However, the former is a vacuous argument because as history clears demonstrates central bank independence is the gift of the governing power – for example, the BoE was nationalised in 1946 and only had its independence returned in 1997! The latter objection is more problematic, but as mentioned previously, the existing size of the government debt stock means fiscal consolidation alone will be insufficient.
The Last Resort
Given present sentiment levels, it is evident the crowd is not anticipating such an overtly aggressive policy change soon. This may well be right, but given how hard Kuroda has tried to achieve (and failed) to hit his 2% target, and given the apparent unsustainability of Japan’s fiscal position, one is fast approaching the time when this last-resort policy option is all that is left.
Regarding market impacts from such a policy leap (Abenomics on Steroids), it would have an extremely bullish effect on Japanese equity markets – in fact on any nominally priced asset for its perceived inflation protection – while putting the yen under considerable pressure to depreciate (arguably the most deflating element of the first wave of Abenomics). As can be seen in the chart below, neither of these market themes appear present judging from the latest sentiment reads – further confirmation that the crowd is not expecting too much from the BoJ this month.
Chart 6: Nikkei & JPY Sentiment
Having contemplated this scenario for many years, the implications for JGBs are minimal. This may surprise a great many investors because a surge in private sector inflation expectations triggered by a more radical easing programme like OMF should generate upward pressure on longer-term nominal interest rates. However, as higher (nominal but especially real) interest rates would short-circuit the stimulative effect it would make sense to sever this link completely, something that could be achieved via a bond yield cap (an unconventional monetary policy option that has been used before – see former Governor Bernanke’s comments in a recent blog post).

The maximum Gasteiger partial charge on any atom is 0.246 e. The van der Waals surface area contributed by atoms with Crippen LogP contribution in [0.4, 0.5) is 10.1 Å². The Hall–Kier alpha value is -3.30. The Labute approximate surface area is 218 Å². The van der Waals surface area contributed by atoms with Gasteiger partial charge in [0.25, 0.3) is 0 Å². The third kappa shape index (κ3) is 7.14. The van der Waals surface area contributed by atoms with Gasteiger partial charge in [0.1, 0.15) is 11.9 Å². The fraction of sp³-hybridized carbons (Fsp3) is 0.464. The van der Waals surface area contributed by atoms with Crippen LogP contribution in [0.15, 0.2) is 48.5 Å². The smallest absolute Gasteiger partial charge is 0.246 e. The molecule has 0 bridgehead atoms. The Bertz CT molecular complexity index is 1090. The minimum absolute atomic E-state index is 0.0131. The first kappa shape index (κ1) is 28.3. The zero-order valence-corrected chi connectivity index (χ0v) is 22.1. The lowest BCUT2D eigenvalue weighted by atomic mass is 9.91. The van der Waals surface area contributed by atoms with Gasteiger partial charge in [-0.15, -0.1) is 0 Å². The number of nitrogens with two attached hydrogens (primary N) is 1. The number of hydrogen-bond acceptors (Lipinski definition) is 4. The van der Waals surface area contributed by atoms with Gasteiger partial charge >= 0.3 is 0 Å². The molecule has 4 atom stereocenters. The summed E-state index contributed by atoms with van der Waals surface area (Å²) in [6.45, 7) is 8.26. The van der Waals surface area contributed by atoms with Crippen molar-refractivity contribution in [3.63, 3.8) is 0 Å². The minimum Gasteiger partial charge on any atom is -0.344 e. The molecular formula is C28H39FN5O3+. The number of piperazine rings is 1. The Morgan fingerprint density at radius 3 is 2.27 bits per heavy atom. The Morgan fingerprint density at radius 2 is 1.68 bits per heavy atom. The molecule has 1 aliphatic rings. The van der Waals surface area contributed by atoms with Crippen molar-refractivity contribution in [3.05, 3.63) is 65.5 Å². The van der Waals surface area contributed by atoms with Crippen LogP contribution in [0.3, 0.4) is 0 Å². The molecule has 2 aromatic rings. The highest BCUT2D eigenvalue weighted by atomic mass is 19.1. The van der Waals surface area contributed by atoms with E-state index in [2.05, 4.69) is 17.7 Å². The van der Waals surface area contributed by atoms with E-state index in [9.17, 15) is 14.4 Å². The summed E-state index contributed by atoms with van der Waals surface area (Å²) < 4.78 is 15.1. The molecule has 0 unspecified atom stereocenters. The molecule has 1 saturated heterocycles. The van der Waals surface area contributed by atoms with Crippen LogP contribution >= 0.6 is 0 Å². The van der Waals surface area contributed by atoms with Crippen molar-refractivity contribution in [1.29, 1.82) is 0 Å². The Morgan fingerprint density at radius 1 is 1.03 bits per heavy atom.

Very likely some form of bond market wobble would have to occur to galvanise support for such a radical policy departure, but maybe the recent increased volatility in bond markets is the beginning of it.
Regarding the broader economic and financial implications, a rising Japanese stock market stands to be positive for global growth to the extent that it bolsters domestic demand in Japan, and hence would be welcomed by the other leading world economies.
However, a strong yen depreciation would be viewed with much more concern given the growth-challenged nature of the world economy and the size of the Japanese export machine. Certainly, the implied appreciation of the other major currencies would stop any Fed rate-hiking cycle (even one as slow as the present one) dead in its tracks and likely be met with more central bank accommodation globally.
As mentioned at the outset, that is why the BoJ is the world’s most important central bank.